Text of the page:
There are three things that we can control that affect how a photo is exposed:
- Shutter speed
Shutter speed is how long the lens is open. Aperture is how wide it’s open. ISO is how sensitive the camera is to recording light.
If we leave the shutter open for a long time, a lot of light gets in. This is called a slow shutter speed. If the shutter is only open for a very brief moment, less light gets in and this is called a fast shutter speed. A fast shutter speed is useful for when we want to freeze motion and get a very crisp image, and a slower one is useful for capturing motion blur.
Fast shutter speeds are also useful for avoiding blur from the photographer’s shaky hands.
Your camera has a meter that measures light and uses that measurement to decide what exposure is best for a given situation. In fully automatic mode, the camera picks out both the shutter speed and the aperture. In aperture priority mode, you set the aperture and the camera picks the best shutter speed. In shutter priority mode, you pick the shutter speed and the camera picks the best aperture. You can also put the camera into fully manual mode so that you can choose your own aperture and shutter speed, and the camera’s meter will just offer advice.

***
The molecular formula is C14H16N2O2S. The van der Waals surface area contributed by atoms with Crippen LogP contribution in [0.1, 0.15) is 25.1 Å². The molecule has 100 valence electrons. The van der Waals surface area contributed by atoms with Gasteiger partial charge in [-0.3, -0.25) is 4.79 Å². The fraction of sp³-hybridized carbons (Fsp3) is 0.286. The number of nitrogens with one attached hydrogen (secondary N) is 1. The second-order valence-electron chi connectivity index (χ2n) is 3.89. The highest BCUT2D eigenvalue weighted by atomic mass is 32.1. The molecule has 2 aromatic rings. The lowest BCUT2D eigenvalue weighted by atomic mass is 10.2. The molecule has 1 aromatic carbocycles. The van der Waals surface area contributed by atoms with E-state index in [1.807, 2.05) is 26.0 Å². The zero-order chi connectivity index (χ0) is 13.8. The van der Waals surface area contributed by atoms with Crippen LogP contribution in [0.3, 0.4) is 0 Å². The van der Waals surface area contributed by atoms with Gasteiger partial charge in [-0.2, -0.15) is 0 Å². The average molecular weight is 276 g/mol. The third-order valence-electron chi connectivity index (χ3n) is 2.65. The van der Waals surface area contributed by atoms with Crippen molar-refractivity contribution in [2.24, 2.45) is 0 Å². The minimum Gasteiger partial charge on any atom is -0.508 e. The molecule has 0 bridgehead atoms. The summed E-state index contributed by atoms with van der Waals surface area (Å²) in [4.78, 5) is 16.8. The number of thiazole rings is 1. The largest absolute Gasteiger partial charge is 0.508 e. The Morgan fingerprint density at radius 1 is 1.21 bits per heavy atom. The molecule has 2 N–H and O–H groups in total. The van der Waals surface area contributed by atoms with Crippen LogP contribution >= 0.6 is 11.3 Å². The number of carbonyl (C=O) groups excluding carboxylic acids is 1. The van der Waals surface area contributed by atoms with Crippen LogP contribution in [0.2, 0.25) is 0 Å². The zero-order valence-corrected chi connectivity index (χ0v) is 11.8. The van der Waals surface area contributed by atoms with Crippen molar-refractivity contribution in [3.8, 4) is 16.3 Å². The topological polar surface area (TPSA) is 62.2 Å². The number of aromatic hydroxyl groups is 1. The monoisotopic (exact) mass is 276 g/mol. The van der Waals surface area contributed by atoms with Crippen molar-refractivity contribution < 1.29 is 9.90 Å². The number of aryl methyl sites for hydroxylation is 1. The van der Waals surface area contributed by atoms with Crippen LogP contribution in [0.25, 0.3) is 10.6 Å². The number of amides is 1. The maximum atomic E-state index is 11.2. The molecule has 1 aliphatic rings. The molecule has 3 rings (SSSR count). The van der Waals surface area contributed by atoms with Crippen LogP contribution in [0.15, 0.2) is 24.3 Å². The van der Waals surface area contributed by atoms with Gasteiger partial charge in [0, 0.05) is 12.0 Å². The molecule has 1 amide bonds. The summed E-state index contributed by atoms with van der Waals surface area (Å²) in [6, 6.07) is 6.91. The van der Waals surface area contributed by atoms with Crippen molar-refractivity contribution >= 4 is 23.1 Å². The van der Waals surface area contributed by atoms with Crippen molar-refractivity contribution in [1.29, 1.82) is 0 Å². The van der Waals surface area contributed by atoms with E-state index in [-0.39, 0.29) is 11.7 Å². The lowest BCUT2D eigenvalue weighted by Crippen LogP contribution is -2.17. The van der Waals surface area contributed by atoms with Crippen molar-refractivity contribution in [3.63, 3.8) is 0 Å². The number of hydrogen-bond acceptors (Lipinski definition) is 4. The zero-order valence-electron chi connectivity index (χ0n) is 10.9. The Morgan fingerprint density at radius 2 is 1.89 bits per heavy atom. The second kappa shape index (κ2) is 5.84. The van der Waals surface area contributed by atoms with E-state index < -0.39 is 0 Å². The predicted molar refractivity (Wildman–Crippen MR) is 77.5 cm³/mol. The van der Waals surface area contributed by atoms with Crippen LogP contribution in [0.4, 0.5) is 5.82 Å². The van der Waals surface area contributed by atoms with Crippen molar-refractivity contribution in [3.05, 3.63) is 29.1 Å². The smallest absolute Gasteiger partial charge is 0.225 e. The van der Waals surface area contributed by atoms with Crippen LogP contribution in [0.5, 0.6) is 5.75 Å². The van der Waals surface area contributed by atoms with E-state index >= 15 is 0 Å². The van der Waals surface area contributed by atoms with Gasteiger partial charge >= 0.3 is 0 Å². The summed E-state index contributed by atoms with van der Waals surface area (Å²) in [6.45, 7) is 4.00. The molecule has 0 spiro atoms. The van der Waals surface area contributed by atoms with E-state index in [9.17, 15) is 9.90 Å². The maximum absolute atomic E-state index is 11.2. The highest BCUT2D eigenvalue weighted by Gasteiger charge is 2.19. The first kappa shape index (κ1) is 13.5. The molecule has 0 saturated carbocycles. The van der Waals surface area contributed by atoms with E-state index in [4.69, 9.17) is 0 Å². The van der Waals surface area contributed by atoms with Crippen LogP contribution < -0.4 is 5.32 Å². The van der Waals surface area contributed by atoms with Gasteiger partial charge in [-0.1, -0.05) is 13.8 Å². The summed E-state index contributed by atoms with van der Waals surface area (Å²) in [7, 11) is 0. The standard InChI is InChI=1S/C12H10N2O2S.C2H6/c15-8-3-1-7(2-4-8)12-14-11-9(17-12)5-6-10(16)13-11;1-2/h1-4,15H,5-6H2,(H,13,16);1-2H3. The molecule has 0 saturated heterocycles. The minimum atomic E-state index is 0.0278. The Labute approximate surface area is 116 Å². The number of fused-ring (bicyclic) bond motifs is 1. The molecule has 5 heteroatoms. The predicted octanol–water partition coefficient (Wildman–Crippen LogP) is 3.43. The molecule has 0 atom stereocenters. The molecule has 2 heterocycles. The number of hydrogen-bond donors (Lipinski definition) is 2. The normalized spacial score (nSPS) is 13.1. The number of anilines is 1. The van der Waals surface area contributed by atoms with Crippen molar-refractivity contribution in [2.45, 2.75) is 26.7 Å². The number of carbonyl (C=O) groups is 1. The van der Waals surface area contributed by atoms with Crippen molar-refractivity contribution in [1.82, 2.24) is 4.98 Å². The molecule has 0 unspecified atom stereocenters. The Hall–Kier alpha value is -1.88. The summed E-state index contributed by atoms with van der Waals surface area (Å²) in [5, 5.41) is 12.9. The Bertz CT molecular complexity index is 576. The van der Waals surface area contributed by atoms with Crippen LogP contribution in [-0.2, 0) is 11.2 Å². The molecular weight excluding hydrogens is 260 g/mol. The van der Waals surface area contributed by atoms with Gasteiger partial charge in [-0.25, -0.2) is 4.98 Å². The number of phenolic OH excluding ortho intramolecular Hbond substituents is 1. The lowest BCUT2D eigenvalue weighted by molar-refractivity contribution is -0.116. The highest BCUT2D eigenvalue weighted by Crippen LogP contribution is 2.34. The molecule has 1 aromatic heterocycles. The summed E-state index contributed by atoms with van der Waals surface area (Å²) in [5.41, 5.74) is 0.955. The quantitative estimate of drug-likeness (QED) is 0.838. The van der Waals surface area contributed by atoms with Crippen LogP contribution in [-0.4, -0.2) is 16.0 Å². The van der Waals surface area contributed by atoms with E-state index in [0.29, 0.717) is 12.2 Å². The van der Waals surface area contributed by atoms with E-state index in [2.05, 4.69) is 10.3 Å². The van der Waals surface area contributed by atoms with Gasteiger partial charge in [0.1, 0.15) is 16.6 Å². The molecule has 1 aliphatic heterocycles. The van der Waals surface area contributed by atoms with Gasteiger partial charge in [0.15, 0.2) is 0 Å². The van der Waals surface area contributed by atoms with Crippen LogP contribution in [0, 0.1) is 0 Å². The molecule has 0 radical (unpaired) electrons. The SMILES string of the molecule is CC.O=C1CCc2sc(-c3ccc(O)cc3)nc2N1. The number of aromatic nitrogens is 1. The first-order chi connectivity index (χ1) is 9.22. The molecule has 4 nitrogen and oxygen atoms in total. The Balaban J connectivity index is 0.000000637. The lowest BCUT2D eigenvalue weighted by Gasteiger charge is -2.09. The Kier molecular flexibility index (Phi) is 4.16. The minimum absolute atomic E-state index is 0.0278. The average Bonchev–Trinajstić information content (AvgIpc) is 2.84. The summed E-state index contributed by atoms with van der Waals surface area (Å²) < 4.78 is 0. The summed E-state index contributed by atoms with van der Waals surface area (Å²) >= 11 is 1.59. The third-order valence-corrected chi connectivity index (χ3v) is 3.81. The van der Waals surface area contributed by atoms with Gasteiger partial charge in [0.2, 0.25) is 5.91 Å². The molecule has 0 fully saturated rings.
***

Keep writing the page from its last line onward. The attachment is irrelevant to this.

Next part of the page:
If you’ve been following along and doing the exercises, you’ve also learned how to put your camera into different modes and what images look like at various shutter speeds.
Next up: the magic of aperture and how it can dramatically change our photos.
Next lesson: What’s that f-stop stuff anyway?